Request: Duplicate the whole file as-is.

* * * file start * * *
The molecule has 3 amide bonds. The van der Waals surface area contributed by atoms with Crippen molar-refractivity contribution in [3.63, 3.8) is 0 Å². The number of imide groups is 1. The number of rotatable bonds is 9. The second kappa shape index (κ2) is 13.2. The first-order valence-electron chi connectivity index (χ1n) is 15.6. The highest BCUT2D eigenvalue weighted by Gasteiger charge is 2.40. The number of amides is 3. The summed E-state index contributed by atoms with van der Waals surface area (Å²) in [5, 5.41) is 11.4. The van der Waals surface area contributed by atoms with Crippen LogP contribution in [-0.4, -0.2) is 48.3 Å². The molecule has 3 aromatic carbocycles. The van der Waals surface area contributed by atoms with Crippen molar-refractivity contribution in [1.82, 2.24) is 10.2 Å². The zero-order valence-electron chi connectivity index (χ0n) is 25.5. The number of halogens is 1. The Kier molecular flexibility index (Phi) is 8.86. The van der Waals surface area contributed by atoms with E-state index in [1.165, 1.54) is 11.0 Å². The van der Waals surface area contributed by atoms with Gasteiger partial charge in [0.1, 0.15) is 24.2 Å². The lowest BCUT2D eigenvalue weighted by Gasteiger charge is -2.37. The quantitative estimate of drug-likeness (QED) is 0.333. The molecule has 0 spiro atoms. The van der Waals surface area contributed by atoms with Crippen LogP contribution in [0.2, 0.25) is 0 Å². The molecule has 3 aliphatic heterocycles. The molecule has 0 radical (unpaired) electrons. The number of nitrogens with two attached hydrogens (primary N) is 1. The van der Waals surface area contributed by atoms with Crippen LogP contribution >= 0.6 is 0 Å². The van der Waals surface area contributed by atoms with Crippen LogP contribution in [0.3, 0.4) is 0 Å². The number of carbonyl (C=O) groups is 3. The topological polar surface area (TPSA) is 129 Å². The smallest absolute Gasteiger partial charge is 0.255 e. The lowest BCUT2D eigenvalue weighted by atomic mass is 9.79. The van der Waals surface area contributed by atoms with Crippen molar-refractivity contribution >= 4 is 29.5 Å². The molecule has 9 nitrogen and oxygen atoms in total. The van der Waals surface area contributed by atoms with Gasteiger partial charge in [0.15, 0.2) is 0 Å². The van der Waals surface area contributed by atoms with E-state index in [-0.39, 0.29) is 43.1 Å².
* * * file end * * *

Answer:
The molecule has 3 amide bonds. The van der Waals surface area contributed by atoms with Crippen molar-refractivity contribution in [3.63, 3.8) is 0 Å². The number of imide groups is 1. The number of rotatable bonds is 9. The second kappa shape index (κ2) is 13.2. The first-order valence-electron chi connectivity index (χ1n) is 15.6. The highest BCUT2D eigenvalue weighted by Gasteiger charge is 2.40. The number of amides is 3. The summed E-state index contributed by atoms with van der Waals surface area (Å²) in [5, 5.41) is 11.4. The van der Waals surface area contributed by atoms with Crippen LogP contribution in [-0.4, -0.2) is 48.3 Å². The molecule has 3 aromatic carbocycles. The van der Waals surface area contributed by atoms with Crippen molar-refractivity contribution in [1.82, 2.24) is 10.2 Å². The zero-order valence-electron chi connectivity index (χ0n) is 25.5. The number of halogens is 1. The Kier molecular flexibility index (Phi) is 8.86. The van der Waals surface area contributed by atoms with E-state index in [1.165, 1.54) is 11.0 Å². The van der Waals surface area contributed by atoms with Gasteiger partial charge in [0.1, 0.15) is 24.2 Å². The lowest BCUT2D eigenvalue weighted by Gasteiger charge is -2.37. The quantitative estimate of drug-likeness (QED) is 0.333. The molecule has 0 spiro atoms. The van der Waals surface area contributed by atoms with Crippen LogP contribution in [0.2, 0.25) is 0 Å². The molecule has 3 aliphatic heterocycles. The molecule has 0 radical (unpaired) electrons. The number of nitrogens with two attached hydrogens (primary N) is 1. The van der Waals surface area contributed by atoms with Crippen LogP contribution >= 0.6 is 0 Å². The van der Waals surface area contributed by atoms with Crippen LogP contribution in [0.3, 0.4) is 0 Å². The number of carbonyl (C=O) groups is 3. The topological polar surface area (TPSA) is 129 Å². The smallest absolute Gasteiger partial charge is 0.255 e. The lowest BCUT2D eigenvalue weighted by atomic mass is 9.79. The van der Waals surface area contributed by atoms with Crippen molar-refractivity contribution >= 4 is 29.5 Å². The molecule has 9 nitrogen and oxygen atoms in total. The van der Waals surface area contributed by atoms with Gasteiger partial charge in [0.15, 0.2) is 0 Å². The van der Waals surface area contributed by atoms with E-state index in [-0.39, 0.29) is 43.1 Å².